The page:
I love the Academy Awards and last year I realized how few of the “Best Picture” winners I’d actually seen. So I made it a goal to see all 83 winners and blog my thoughts about them along the way.

Why did it win? Should another movie have won instead? Has it become a beloved classic or do many of you not even recognize the title? I invite you, my friends and guests, to comment along with me. Do you agree/disagree? I should be fair and place a SPOLIER ALERT on this blog since I’ll be writing about various parts of the movie. So read at your own risk…

I have often told people that I have movie amnesia… I can see a movie and forget all about it years later. So for that reason, I am re-watching the 27 I’ve seen before. That said, if no one visits or reads my blog and I basically perform the online equivalent of talking to a brick wall, that’s fine; if for nothing else, it’ll be my own reminder. Enjoy!

And the Oscar goes to…

Friday, March 11, 2011

Going My Way, 1944

Not Rated

Man! “Going My Way” was NOT going my way…. This took me about 5 or 6 nights to finish. It never did hook me. I guess that’ll help keep this entry a little shorter.

This movie was a feel-good movie during the war and served as a distraction to raise spirits. It is considered a musical comedy (although I think I can count the number of songs it had on one hand) and stars my man Bing Crosby as the male lead. He won his only Best Actor award for his portrayal of young and charming Father Chuck O’Malley who is sent by the Bishop to St. Dominic's Catholic Church to help the stubborn older priest (see bottom right headshot on movie poster) revive his congregation and help relieve its debt (without the old man knowing). He influences some people along his way including the delinquent boys of the neighborhood, rounding them up into what else? A choir. This movie put the crooner on the map in regards to acting; he was no longer considered just a singer.

I felt that the scenes and sub-plots were a little disjointed. I didn’t quite know the purpose of some of them. The momentum of the movie lagged in areas and I felt some character resolutions weren’t quite there… or perhaps I drifted off at those parts. For example, there’s a scene where Father O’Malley visits an old girlfriend who’s become a performer and claims she never received his final letter to her (the one stating he was going into the seminary). I don’t know what happens to her…

Bing reprises his role in this movie's sequel, “The Bells of St. Mary’s”. Ironically, I’ve heard of the sequel but not this one. Hmm.

“Going My Way” was up against “Double Indemnity”, “Gaslight”, “Since You Went Away”, and “Wilson”. Again, none of them I’ve heard of or seen. This was the first year that the Academy lessened the number of movies nominated for Best Picture from ten or twelve, like in the past, to five. This was also the first year that the Award show was nationally broadcast on television. The movie also snagged awards for Best Supporting Actor, Best Song, Best Original Story, Best Screenplay, and Best Director. Needless to say, it was a very popular movie and the highest grossing one of that year. Interestingly enough, the man nominated (and who won) for Best Supporting Actor was also nominated for Best Actor… I guess they couldn’t define the importance of his role. The Academy changed the rules after this happened. In my humble opinion, the Academy overlooked a very important musical that year… one I’ve watched many times with fondness: “Meet Me in St. Louis” with dear Judy Garland. Boo Academy.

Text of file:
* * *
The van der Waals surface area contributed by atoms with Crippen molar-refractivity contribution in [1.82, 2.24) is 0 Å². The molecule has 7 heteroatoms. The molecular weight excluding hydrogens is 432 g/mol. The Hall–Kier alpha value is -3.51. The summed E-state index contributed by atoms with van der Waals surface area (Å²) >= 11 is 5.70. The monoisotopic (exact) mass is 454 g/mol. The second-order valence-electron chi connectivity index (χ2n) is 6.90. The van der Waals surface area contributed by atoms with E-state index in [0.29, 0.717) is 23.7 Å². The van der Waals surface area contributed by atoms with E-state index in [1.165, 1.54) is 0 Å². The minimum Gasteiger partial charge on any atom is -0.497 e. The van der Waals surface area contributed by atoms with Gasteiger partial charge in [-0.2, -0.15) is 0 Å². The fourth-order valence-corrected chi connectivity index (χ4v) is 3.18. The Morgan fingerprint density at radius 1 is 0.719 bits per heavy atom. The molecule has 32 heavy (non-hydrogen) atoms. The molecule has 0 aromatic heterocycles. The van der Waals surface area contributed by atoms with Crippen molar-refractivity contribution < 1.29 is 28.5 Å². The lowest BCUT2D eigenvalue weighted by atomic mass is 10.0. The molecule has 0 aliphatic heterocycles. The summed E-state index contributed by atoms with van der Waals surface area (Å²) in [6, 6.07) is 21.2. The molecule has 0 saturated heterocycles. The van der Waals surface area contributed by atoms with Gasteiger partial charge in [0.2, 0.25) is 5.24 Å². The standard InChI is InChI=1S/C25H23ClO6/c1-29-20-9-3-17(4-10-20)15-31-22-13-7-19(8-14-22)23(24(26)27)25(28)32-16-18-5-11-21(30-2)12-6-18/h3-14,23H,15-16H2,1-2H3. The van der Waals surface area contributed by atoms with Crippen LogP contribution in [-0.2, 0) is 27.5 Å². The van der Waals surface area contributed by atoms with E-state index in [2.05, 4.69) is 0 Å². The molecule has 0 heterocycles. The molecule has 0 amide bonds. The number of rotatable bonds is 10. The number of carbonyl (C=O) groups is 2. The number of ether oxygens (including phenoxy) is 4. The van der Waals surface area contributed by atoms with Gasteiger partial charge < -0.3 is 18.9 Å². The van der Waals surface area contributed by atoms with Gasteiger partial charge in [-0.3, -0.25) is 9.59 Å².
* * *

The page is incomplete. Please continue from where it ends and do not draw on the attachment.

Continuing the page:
Of course my favorite scene involves Bing singing. After a heartfelt conversation about life “back home”, Father O’Malley sings “Too Ra Loo Ra Loo Ral (That’s An Irish Lullaby)” to Father Fitzgibbon and subsequently sings him off to dreamland. It is a very sweet scene where the father-son relationship these priests have seem to be reversed for a moment.
(Can anyone tell me why this song is on my Bing Crosby Christmas album?! That’s not a trivia question… I really want to know.)


Don’t do good wishing to be honored or acknowledged for it; do it out of the goodness of your heart. Bing’s character was so sweet to never let on to Father Fitzgibbon that it was he who was really running the show and improving things. He remained humble and gleeful at the same time.

When life gives you lemons, make lemonade (or something else cheesy to that effect.) When their beloved church burns down, the priests don’t get (too) discouraged; they hit the pavement fundraising and keeping the hope alive.

Finish movies in two days or less and don’t drift off to sleep. While this last lesson wasn’t IN the movie, it’s a lesson I learned nonetheless. After two days, my movie amnesia starts to kick in and I have to re-watch scenes.

1 comment:

  1. Oh my goodness I am upset at the Academy too for not putting Meet Me in St. Louis in the running. Also, I agree: I've heard of the sequel and not the original.